Yesterday, J reported about day one of our cross continent journey. She mentions the day was long, that Gravol makes her feel dopey, and how we had three flat tires. These flat tires were a real worry over night. Our bike had not failed us like this before, and while we are more heavily loaded than we were before, it wasn’t that much more. We needed to find a solution or the trip was going to be in some jeopardy.
It turns out the problem comes from relying too much on technology. We always carry a small pump with us to use in emergencies. It’s a fancy one with a built in pressure gauge. In the four years we’ve had it, we have never had reason to use it. Until now.
Flying with the bike means the tires need to be deflated. Our hosts did not have a pump to fit presta valves (most people don’t). So I used the little pump, working like mad to get the gauge to read 80lbs. The pump got hot, and seeing the number on the gauge after a few minutes of intensive pumping was proof of success.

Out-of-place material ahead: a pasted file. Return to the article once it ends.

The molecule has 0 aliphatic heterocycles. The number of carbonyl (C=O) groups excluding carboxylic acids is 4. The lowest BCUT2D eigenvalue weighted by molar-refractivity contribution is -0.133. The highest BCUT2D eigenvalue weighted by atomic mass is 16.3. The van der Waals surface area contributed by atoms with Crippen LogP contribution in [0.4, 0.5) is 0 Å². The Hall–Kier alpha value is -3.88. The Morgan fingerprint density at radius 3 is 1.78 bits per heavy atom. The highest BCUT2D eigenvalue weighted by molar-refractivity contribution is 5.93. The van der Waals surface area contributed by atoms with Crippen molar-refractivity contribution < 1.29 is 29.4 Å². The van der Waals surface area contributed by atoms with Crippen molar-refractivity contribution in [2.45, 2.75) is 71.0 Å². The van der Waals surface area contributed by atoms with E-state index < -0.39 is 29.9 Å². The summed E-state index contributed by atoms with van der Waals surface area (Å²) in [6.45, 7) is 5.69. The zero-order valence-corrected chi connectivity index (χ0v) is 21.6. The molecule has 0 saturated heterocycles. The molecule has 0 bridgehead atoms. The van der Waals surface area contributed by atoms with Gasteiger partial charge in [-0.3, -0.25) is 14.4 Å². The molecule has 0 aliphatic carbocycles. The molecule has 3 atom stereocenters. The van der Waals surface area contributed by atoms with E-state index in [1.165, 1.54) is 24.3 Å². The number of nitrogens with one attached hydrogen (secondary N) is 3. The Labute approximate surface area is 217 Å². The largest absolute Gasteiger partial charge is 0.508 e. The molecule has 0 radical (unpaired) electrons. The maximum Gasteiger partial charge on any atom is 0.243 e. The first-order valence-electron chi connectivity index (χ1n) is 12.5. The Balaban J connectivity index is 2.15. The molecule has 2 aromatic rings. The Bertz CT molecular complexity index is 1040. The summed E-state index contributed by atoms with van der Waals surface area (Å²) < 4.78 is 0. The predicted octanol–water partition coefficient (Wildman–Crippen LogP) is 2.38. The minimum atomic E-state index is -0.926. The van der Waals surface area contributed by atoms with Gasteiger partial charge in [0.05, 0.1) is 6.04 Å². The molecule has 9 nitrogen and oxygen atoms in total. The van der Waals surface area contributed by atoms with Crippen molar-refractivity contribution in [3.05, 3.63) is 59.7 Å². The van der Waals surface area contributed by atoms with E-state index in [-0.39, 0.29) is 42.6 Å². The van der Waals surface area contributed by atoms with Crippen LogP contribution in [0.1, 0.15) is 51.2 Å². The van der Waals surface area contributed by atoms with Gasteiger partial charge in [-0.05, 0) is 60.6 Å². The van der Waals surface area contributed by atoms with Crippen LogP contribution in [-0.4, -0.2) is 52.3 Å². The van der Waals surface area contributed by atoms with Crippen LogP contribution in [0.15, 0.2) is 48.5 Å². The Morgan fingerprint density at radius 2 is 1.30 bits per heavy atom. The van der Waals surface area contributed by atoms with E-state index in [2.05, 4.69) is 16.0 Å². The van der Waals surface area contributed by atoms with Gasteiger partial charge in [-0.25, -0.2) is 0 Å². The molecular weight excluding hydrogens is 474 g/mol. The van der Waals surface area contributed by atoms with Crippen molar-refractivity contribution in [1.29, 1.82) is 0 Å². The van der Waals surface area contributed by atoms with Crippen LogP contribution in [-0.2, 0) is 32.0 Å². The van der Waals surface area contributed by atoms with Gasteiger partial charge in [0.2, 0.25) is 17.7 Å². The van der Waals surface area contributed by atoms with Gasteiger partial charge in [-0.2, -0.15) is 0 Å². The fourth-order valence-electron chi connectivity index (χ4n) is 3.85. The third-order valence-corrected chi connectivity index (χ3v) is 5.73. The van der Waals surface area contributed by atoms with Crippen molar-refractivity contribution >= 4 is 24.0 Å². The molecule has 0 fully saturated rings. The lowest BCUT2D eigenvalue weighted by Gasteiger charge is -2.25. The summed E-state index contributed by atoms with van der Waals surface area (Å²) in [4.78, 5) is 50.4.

This morning, at the bike shop, it took no time at all for the guy behind the counter to identify the holes in our tubes as “snake bites”, two holes close together where the rim has pinched the tube, a sure sign of under inflation. Out came his pump as proof. Both tires were running around 40 lbs of pressure.
I should have given them a solid squeeze.
We’ve replaced the ruined tubes and come away reminded that technology needs to be salted with common sense.
A knowledge of snake bites helps too.
I’m glad we went to a bike shop and didn’t just pick up more tubes at Canadian Tire. If we had, we’d be in trouble today. As it was, we had no flat tires today.